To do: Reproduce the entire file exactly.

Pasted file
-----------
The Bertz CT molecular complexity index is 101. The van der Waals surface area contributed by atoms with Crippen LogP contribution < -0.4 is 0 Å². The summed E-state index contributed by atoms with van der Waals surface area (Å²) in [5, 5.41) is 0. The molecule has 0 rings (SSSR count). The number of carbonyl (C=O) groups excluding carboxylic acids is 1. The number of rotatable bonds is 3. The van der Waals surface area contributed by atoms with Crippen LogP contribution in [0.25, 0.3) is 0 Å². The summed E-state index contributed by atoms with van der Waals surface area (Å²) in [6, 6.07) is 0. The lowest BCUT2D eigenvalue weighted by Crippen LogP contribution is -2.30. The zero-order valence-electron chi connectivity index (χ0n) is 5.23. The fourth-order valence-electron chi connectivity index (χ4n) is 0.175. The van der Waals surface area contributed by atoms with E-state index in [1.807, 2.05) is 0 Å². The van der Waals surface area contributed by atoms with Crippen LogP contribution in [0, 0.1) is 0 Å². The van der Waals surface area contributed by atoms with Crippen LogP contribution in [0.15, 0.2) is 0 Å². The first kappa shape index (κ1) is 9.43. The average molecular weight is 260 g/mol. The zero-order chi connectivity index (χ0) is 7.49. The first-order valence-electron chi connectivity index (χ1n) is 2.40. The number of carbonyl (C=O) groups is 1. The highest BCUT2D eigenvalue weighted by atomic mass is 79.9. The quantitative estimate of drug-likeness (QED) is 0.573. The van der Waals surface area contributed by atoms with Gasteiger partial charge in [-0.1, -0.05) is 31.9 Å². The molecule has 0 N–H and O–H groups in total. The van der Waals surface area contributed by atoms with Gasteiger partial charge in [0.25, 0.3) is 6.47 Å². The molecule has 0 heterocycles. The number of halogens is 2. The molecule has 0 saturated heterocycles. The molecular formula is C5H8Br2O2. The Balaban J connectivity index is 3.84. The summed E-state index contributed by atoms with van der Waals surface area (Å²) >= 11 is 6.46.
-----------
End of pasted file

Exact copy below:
The Bertz CT molecular complexity index is 101. The van der Waals surface area contributed by atoms with Crippen LogP contribution < -0.4 is 0 Å². The summed E-state index contributed by atoms with van der Waals surface area (Å²) in [5, 5.41) is 0. The molecule has 0 rings (SSSR count). The number of carbonyl (C=O) groups excluding carboxylic acids is 1. The number of rotatable bonds is 3. The van der Waals surface area contributed by atoms with Crippen LogP contribution in [0.25, 0.3) is 0 Å². The summed E-state index contributed by atoms with van der Waals surface area (Å²) in [6, 6.07) is 0. The lowest BCUT2D eigenvalue weighted by Crippen LogP contribution is -2.30. The zero-order valence-electron chi connectivity index (χ0n) is 5.23. The fourth-order valence-electron chi connectivity index (χ4n) is 0.175. The van der Waals surface area contributed by atoms with E-state index in [1.807, 2.05) is 0 Å². The van der Waals surface area contributed by atoms with Crippen LogP contribution in [0, 0.1) is 0 Å². The van der Waals surface area contributed by atoms with Crippen LogP contribution in [0.15, 0.2) is 0 Å². The first kappa shape index (κ1) is 9.43. The average molecular weight is 260 g/mol. The zero-order chi connectivity index (χ0) is 7.49. The first-order valence-electron chi connectivity index (χ1n) is 2.40. The number of carbonyl (C=O) groups is 1. The highest BCUT2D eigenvalue weighted by atomic mass is 79.9. The quantitative estimate of drug-likeness (QED) is 0.573. The van der Waals surface area contributed by atoms with Gasteiger partial charge in [-0.1, -0.05) is 31.9 Å². The molecule has 0 N–H and O–H groups in total. The van der Waals surface area contributed by atoms with Gasteiger partial charge in [0.25, 0.3) is 6.47 Å². The molecule has 0 heterocycles. The number of halogens is 2. The molecule has 0 saturated heterocycles. The molecular formula is C5H8Br2O2. The Balaban J connectivity index is 3.84. The summed E-state index contributed by atoms with van der Waals surface area (Å²) >= 11 is 6.46.